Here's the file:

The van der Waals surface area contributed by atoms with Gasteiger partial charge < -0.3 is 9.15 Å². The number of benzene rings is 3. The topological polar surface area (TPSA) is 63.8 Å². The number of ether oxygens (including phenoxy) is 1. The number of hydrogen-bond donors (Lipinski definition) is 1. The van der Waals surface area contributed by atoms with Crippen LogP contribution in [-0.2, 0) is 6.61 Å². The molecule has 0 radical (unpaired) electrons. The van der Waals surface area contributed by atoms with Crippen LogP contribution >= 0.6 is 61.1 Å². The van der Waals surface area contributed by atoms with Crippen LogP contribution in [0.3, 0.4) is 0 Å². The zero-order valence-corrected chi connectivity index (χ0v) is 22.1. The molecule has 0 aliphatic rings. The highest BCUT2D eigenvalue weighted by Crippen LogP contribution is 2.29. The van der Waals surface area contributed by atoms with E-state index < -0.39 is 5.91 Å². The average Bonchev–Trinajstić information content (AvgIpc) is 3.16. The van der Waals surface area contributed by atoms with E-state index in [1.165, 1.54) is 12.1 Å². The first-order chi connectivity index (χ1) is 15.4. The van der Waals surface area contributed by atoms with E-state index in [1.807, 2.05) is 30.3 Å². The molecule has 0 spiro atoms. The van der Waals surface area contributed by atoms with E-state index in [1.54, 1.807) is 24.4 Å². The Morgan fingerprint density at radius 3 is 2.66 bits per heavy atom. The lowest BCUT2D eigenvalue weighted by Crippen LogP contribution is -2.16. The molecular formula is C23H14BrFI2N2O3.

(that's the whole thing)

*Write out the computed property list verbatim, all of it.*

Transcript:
The van der Waals surface area contributed by atoms with Gasteiger partial charge < -0.3 is 9.15 Å². The number of benzene rings is 3. The topological polar surface area (TPSA) is 63.8 Å². The number of ether oxygens (including phenoxy) is 1. The number of hydrogen-bond donors (Lipinski definition) is 1. The van der Waals surface area contributed by atoms with Crippen LogP contribution in [-0.2, 0) is 6.61 Å². The molecule has 0 radical (unpaired) electrons. The van der Waals surface area contributed by atoms with Crippen LogP contribution >= 0.6 is 61.1 Å². The van der Waals surface area contributed by atoms with Crippen LogP contribution in [0.3, 0.4) is 0 Å². The zero-order valence-corrected chi connectivity index (χ0v) is 22.1. The molecule has 0 aliphatic rings. The highest BCUT2D eigenvalue weighted by Crippen LogP contribution is 2.29. The van der Waals surface area contributed by atoms with E-state index < -0.39 is 5.91 Å². The average Bonchev–Trinajstić information content (AvgIpc) is 3.16. The van der Waals surface area contributed by atoms with E-state index in [1.165, 1.54) is 12.1 Å². The first-order chi connectivity index (χ1) is 15.4. The van der Waals surface area contributed by atoms with E-state index in [1.807, 2.05) is 30.3 Å². The molecule has 0 spiro atoms. The van der Waals surface area contributed by atoms with E-state index in [1.54, 1.807) is 24.4 Å². The Morgan fingerprint density at radius 3 is 2.66 bits per heavy atom. The lowest BCUT2D eigenvalue weighted by Crippen LogP contribution is -2.16. The molecular formula is C23H14BrFI2N2O3.